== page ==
film · travel

The Most Beautiful European Villas in Film – Architectural Digest

From the rolling hills of Tuscany to the rocky cliffs of the French Riviera, a villa guarantees filmmakers stunning scenery and audiences an escape from the ordinary

a pink italian mansion near a manicured garden
Villa di Geggiano in Siena, Italy, which appeared in the 1996 movie Stealing Beauty starring Liv Tyler.

Photo: Gary Ashley

Hollywood has had a long love affair with the villa. And it’s not just romance movies like Under the Tuscan Sun that revolve around villas. Nearly every genre, from action to comedy, has fallen under the spell of the European countryside. Many of these properties have histories just as interesting and dramatic as the movies they’re featured in, including some that have been used to hide mistresses and even a Mafia arsenal. From a minimalist house in Sweden to UNESCO world heritage sites in Italy, these villas have hosted spies, ballerinas, lovers, and even warriors from a long time ago in a galaxy far, far away. Many of the villas can be rented, or now operate as hotels, so they could also be the backdrop to your next adventure.

Villa d’Este, Tivoli, Italy

a large fountain in front of an ancient villa
Villa d’Este.

Photo: Getty Images

Long before its cameos in Woody Allen’s To Rome with Love, Bruce Lee’s The Way of the Dragon, and The Lizzie McGuire Movie, the Villa d’Este was the palace of Cardinal Ippolito II d’Este. Designed by Pirro Ligorio, the palace and its spectacular Renaissance gardens were designated a UNESCO World Heritage Site in 2001.

Villa Balbianello, Lake Como, Italy

a castlelike villa perched next to a lake
Villa Balbianello.

Photo: Carl Simon/United Archives/UIG via Getty Images

Few locations can boast that they’ve hosted James Bond and Anakin Skywalker. Set on the Lavedo Peninsula in Lake Como, Villa Balbianello was built by Cardinal Durini in the late 18th century and was later the home of explorer Guido Monzino. The villa and its gardens were featured in Casino Royale and Star Wars: Episode II – Attack of the Clones.

Villa Vignamaggio, Chianti, Italy

a pink italian villa next to a manicured garden
Villa Vignamaggio.

Photo: Robert Harding / Alamy Stock Photo

Settled by the Gherardini family—relatives of Mona Lisa Gherardini (yes, that Mona Lisa)—starting in the 14th century, Villa Vignamaggio is one of Tuscany’s oldest farming estates. Kenneth Branagh chose the location to serve as the backdrop to his 1993 adaptation of Shakespeare’s Much Ado About Nothing.

Villa Malaparte, Capri, Italy

a pink large house on a cliff overlooking the water
Villa Malaparte.

Photo: AGF Srl / Alamy Stock Photo

Adalberto Libera’s dramatic modernist design for Villa Malaparte on the island of Capri was destined for the big screen. Overlooking the Gulf of Salerno from its cliffside perch, the villa is still a private residence, but architecture lovers can catch a glimpse by watching Jean-Luc Godard’s 1963 film Contempt.

Villa Necchi Campiglio, Milan, Italy

a tancolored Italian villa
Villa Necchi Campiglio.

Photo: MARKA / Alamy Stock Photo

It’s hard to steal a scene from Tilda Swinton, but Villa Necchi Campiglio came close. The opulent 1930s villa, which is located in the center of Milan, was the filming location of Luca Guadagnino’s 2010 film I Am Love. Designed by Piero Portaluppi, the villa was later remodeled in the 1950s by Tomaso Buzzi.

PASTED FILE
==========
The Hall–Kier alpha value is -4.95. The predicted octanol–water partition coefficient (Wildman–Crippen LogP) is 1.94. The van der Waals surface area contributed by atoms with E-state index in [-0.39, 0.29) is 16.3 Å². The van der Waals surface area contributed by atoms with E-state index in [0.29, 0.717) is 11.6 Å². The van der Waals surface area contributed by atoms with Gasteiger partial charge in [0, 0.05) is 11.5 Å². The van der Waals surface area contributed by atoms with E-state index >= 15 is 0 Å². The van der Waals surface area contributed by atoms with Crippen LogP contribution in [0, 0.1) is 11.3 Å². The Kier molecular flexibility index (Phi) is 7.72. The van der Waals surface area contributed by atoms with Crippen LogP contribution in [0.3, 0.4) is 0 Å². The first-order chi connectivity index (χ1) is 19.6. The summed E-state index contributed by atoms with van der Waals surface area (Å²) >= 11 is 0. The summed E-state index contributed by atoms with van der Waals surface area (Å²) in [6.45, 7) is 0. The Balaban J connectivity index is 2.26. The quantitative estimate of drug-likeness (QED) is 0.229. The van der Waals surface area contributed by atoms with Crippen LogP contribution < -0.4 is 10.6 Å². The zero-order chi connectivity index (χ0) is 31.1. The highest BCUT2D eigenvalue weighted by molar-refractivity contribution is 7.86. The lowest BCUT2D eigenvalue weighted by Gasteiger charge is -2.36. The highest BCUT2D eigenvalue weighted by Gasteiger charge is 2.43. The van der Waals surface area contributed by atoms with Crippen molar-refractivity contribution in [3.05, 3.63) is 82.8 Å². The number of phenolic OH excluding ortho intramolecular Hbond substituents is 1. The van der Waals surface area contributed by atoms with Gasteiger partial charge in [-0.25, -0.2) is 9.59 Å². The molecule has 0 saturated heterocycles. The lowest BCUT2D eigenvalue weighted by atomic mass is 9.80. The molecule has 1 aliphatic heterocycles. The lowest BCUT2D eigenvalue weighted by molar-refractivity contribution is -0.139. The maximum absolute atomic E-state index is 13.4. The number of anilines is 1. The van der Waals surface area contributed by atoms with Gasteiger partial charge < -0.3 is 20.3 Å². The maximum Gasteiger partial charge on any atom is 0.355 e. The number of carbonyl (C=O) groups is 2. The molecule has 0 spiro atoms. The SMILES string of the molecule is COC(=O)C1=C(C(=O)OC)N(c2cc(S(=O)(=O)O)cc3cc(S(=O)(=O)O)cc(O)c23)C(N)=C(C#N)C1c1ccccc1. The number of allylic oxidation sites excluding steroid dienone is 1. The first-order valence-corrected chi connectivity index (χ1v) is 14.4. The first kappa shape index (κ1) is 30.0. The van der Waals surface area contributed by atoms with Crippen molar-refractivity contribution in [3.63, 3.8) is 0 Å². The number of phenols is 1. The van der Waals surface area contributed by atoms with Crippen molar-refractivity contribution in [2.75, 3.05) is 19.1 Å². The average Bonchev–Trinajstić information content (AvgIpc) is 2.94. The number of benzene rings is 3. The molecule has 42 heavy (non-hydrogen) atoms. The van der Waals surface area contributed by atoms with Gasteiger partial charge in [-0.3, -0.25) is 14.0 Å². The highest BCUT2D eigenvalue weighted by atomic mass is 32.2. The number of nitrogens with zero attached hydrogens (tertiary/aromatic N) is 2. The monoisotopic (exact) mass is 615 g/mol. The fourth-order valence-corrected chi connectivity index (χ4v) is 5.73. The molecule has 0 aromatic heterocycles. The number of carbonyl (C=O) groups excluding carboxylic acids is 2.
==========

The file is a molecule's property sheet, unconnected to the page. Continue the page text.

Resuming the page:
Villa Laura, Cortona, Italy

two italian stone houses next to a pool
Villa Laura.

Photo: Courtesy of Villa Laura

Villa Laura is a picturesque 17th-century property outside Cortona in Tuscany. Romance fans may know Villa Laura as Villa Bramasole, its name in the 2003 film Under the Tuscan Sun. The villa was completely remodeled in 2006 and now operates as a rental property.

Villa Malfitano Whitaker, Palermo, Italy

a yellowish beige Italian style house
Villa Malfitano Whitaker.

Photo: via Wikimedia / Dedda71

Built by Joseph Whitaker in the late 1880s, Villa Malfitano Whitaker was a hub of Sicilian high society during the Belle Époque. Today it is a museum displaying Whitaker’s collections of art and artifacts. In 1990, Francis Ford Coppola chose the villa as one of the filming locations for The Godfather III. And the villa has its own Mafia connection. In 2009, it was discovered that the Mafia was hiding an arsenal in a cave on the property with the help of the gardener.

Villa di Geggiano, Siena, Italy

a pink italian villa behind a garden
Villa di Geggiano.

Photo: Christine Bauer

Over the course of its history, Villa di Geggiano has gone from a country cottage to a grand villa. The property, which is also home to gardens, a theater, and a working vineyard, was named a Monumento Nazionale. Filmmaker Bernardo Bertolucci chose the villa for his 1996 movie Stealing Beauty, starring Liv Tyler.

Villa Arvedi, Verona, Italy

an italian villa with orange stone walls at the end of a manicured garden
Villa Allegri Arvedi.

Photo: Alex Ramsay / Alamy Stock Photo

Located outside of Verona, Villa Arvedi was originally built in 1437 as a palace-fortress. The Allegri family took over the property in the 17th century and worked with architect Giovanni Battista Bianchi to expand and renovate the villa. The home has been owned by the Arvedi family since 1824, and it appeared in the 2010 Amanda Seyfried movie Letters to Juliet.

Villa Lante, Lazio, Italy

an alcove of an italian villa with a piano at the far end
Villa Lante.

Photo: Lipnitzki/Roger Viollet/Getty Images

Built above the town of Bagnaia, Villa Lante is home to what is considered to be one of the the best examples of a Mannerist garden. The gardens were designed by Giacomo Barozzi da Vignola for Cardinal Gianfrancesco Gambara during the 16th century and feature terraces, parterres, fountains, and grottoes. The lush spot was featured in the 1999 adaptation of A Midsummer Night’s Dream and Terrence Malick’s 2011 film The Tree of Life.

Palazzo Malcovati, Ischia, Italy

two people sitting on a balcony overlooking the sea
Palazzo Malcovati.

Photo: ©Paramount/Courtesy Everett Collection

Dickie Greenleaf’s retreat in the fictional town of Mongibello is actually on the volcanic island of Ischia in the Bay of Naples. His villa in the 1999 adaptation of the Patricia Highsmith thriller The Talented Mr. Ripley is Palazzo Malcovati, which was originally built as a defense tower in the 16th century.